What Are the Different Types of Consumer Credit?

Three basic types of consumer credit are Credit Sales, Credit Cards, and Cash Loans.

Credit Sales are usually made through a retailer. If you buy an item at a retail store you may have to sign a Conditional Sales Contract and/or a Promissory Note detailing the repayment schedule. A promissory note is a written promise to pay according to the terms of the contract.

Credit Cards are available from a variety of sources. Banks, trust companies and credit unions, financial institutions, finance companies and department stores are just some of the institutions which offer consumer credit.

Cash Loans are usually made through banks, trust companies, credit unions, and finance companies who lend money at a fixed or variable rate. The money is repaid over a set period. Large cash loans usually require collateral. If the consumer gives collateral and defaults on the loan (misses a payment) then the lender has the right to take possession of the collateral given.

Can I Get Different Kinds of Cash Loans?

There are four basic types of cash loans.

Installment Loans: These are loans for which a borrower makes regular payments, usually monthly. For example, you may take out a $3000 loan and agree to make regular monthly payments of $250 until the $3000 and the interest are paid.

Demand Loans: If you are a low-risk customer, that is, if you will have little trouble repaying the loan or if you have the assets to cover the loan, you may get a demand loan. The interest rate with demand loans is usually variable. You repay over time as with installment loans. Loan payments can vary from month to month but you will have to make a minimum payment. With demand loans, the lender may demand repayment at any time.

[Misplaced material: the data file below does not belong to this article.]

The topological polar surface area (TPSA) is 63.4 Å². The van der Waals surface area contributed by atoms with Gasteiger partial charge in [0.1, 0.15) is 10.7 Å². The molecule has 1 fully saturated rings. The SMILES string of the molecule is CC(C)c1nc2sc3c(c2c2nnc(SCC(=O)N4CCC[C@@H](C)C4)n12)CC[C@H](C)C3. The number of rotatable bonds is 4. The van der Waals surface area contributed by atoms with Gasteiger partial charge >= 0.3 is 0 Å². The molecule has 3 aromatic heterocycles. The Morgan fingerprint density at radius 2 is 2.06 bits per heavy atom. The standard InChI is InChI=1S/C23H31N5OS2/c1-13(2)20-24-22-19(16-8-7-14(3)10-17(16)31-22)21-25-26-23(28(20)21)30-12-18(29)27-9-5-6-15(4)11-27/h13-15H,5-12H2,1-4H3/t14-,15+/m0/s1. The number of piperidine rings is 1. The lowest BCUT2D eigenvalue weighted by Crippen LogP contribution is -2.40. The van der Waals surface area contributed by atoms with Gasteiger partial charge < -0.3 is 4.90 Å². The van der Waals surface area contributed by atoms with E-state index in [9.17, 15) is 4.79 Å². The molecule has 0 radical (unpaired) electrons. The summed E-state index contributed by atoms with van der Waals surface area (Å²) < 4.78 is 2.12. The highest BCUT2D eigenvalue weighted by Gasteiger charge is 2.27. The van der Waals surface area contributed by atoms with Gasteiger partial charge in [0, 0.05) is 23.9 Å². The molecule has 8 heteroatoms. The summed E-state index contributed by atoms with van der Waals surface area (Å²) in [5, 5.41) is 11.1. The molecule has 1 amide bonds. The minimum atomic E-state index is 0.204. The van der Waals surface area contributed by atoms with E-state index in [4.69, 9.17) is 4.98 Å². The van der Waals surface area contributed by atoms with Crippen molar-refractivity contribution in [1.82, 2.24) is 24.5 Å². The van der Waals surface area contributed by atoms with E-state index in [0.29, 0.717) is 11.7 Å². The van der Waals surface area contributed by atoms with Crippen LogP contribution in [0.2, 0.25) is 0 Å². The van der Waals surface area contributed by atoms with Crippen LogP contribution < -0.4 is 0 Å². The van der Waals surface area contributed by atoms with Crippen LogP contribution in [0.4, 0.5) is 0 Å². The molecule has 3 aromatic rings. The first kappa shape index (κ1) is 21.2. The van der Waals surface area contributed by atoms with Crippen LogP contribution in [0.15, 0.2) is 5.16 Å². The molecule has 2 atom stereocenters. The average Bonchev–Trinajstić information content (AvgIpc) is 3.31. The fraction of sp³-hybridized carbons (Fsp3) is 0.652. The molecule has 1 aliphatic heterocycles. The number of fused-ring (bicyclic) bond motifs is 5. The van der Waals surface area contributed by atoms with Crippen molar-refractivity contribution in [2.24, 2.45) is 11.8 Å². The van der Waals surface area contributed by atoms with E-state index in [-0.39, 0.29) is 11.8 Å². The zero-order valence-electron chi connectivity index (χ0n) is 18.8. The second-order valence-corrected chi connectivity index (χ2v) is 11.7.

Lines of Credit: These are set up at banks, trust companies or credit unions for customers with enough income, assets and an active chequing account. There is a limit on the total amount available for you to borrow. To get this credit you pay interest charges on the amount owed and a service fee.

Home Mortgage Loans: These are common types of loans for people buying a home. This is usually a long-term arrangement. For further information on Home Mortgage Loans, see "Buying and Selling a House" published by Public Legal Education and Information Service of New Brunswick.

Where Can I Get More Information on Consumer Credit?

Many financial institutions have materials on consumer credit available to the public. You can check other sources of information such as the Better Business Bureau and your local library. The Federal Department of Consumer and Corporate Affairs and the Provincial Consumer Affairs Branch of the Department of Justice can also give you information about credit. You will find the telephone numbers for these departments in the telephone book.

Public Legal Education and Information Service of New Brunswick (PLEIS-NB) is a non-profit organization. Its goal is to provide New Brunswickers with information on the law.

PLEIS-NB receives funding and in-kind support from the federal Department of Justice, the New Brunswick Law Foundation and the New Brunswick Department of Justice.

We gratefully acknowledge the assistance of Rentalsman and Consumer Affairs Branch, New Brunswick Department of Justice, in the preparation of this pamphlet. The pamphlet does not contain a complete statement of the law in the area of human rights or criminal law. Anyone who requires specific legal advice should contact a lawyer.

Published by:
P.O. Box 6000 Fredericton, N.B.
Tel: (506) 453-5369
Fax: (506) 462-5193
July 2004
ISBN 1-55048-322-6